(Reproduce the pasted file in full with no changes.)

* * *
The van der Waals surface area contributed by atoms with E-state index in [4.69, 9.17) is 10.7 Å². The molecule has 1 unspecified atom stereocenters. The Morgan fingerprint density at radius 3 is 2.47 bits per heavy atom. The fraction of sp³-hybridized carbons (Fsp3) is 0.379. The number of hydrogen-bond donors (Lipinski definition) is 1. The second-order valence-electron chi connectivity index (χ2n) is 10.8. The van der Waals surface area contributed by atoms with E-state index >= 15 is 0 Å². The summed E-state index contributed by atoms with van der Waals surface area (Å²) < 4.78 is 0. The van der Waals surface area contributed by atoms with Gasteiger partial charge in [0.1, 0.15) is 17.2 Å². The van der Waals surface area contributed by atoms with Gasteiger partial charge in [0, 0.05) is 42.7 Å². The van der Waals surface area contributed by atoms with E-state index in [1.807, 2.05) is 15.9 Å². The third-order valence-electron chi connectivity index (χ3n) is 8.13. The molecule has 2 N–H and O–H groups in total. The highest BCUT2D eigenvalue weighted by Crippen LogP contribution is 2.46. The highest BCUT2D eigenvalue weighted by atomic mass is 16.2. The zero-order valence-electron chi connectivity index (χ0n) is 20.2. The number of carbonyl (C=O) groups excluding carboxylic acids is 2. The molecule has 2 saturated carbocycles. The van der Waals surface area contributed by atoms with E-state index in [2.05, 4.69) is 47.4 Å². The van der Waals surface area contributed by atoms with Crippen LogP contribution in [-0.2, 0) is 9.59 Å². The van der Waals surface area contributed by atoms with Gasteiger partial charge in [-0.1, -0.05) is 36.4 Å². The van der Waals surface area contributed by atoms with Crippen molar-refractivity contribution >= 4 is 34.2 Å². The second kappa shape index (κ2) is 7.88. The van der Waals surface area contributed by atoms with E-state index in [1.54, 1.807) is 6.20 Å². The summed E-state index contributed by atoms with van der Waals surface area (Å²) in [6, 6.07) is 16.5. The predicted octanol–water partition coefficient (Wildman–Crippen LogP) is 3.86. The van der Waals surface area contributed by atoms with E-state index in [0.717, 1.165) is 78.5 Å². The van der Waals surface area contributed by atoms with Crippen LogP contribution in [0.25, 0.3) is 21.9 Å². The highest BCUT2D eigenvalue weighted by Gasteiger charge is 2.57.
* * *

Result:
The van der Waals surface area contributed by atoms with E-state index in [4.69, 9.17) is 10.7 Å². The molecule has 1 unspecified atom stereocenters. The Morgan fingerprint density at radius 3 is 2.47 bits per heavy atom. The fraction of sp³-hybridized carbons (Fsp3) is 0.379. The number of hydrogen-bond donors (Lipinski definition) is 1. The second-order valence-electron chi connectivity index (χ2n) is 10.8. The van der Waals surface area contributed by atoms with E-state index >= 15 is 0 Å². The summed E-state index contributed by atoms with van der Waals surface area (Å²) < 4.78 is 0. The van der Waals surface area contributed by atoms with Gasteiger partial charge in [0.1, 0.15) is 17.2 Å². The van der Waals surface area contributed by atoms with Gasteiger partial charge in [0, 0.05) is 42.7 Å². The van der Waals surface area contributed by atoms with E-state index in [1.807, 2.05) is 15.9 Å². The third-order valence-electron chi connectivity index (χ3n) is 8.13. The molecule has 2 N–H and O–H groups in total. The highest BCUT2D eigenvalue weighted by Crippen LogP contribution is 2.46. The highest BCUT2D eigenvalue weighted by atomic mass is 16.2. The zero-order valence-electron chi connectivity index (χ0n) is 20.2. The number of carbonyl (C=O) groups excluding carboxylic acids is 2. The molecule has 2 saturated carbocycles. The van der Waals surface area contributed by atoms with E-state index in [2.05, 4.69) is 47.4 Å². The van der Waals surface area contributed by atoms with Crippen LogP contribution in [-0.2, 0) is 9.59 Å². The van der Waals surface area contributed by atoms with Gasteiger partial charge in [-0.1, -0.05) is 36.4 Å². The van der Waals surface area contributed by atoms with Crippen molar-refractivity contribution >= 4 is 34.2 Å². The second kappa shape index (κ2) is 7.88. The van der Waals surface area contributed by atoms with E-state index in [1.54, 1.807) is 6.20 Å². The summed E-state index contributed by atoms with van der Waals surface area (Å²) in [6, 6.07) is 16.5. The predicted octanol–water partition coefficient (Wildman–Crippen LogP) is 3.86. The van der Waals surface area contributed by atoms with E-state index in [0.717, 1.165) is 78.5 Å². The van der Waals surface area contributed by atoms with Crippen LogP contribution in [0.25, 0.3) is 21.9 Å². The highest BCUT2D eigenvalue weighted by Gasteiger charge is 2.57.